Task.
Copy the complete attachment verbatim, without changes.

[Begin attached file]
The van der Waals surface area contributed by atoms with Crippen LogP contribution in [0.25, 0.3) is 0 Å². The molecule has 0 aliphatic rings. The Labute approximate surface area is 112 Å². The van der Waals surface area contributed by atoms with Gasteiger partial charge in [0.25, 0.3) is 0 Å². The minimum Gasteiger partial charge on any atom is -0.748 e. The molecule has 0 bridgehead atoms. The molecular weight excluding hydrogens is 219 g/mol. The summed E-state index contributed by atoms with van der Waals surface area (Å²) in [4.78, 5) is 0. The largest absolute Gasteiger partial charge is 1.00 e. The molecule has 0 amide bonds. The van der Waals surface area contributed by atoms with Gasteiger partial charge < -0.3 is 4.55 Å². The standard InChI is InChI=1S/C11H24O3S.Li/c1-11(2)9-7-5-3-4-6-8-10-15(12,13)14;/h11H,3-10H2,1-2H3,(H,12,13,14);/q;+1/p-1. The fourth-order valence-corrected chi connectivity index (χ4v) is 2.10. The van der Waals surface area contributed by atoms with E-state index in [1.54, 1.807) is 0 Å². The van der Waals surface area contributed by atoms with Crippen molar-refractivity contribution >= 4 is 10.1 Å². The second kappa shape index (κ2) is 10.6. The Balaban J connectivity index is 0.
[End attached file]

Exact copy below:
The van der Waals surface area contributed by atoms with Crippen LogP contribution in [0.25, 0.3) is 0 Å². The molecule has 0 aliphatic rings. The Labute approximate surface area is 112 Å². The van der Waals surface area contributed by atoms with Gasteiger partial charge in [0.25, 0.3) is 0 Å². The minimum Gasteiger partial charge on any atom is -0.748 e. The molecule has 0 bridgehead atoms. The molecular weight excluding hydrogens is 219 g/mol. The summed E-state index contributed by atoms with van der Waals surface area (Å²) in [4.78, 5) is 0. The largest absolute Gasteiger partial charge is 1.00 e. The molecule has 0 amide bonds. The van der Waals surface area contributed by atoms with Gasteiger partial charge < -0.3 is 4.55 Å². The standard InChI is InChI=1S/C11H24O3S.Li/c1-11(2)9-7-5-3-4-6-8-10-15(12,13)14;/h11H,3-10H2,1-2H3,(H,12,13,14);/q;+1/p-1. The fourth-order valence-corrected chi connectivity index (χ4v) is 2.10. The van der Waals surface area contributed by atoms with E-state index in [1.54, 1.807) is 0 Å². The van der Waals surface area contributed by atoms with Crippen molar-refractivity contribution >= 4 is 10.1 Å². The second kappa shape index (κ2) is 10.6. The Balaban J connectivity index is 0.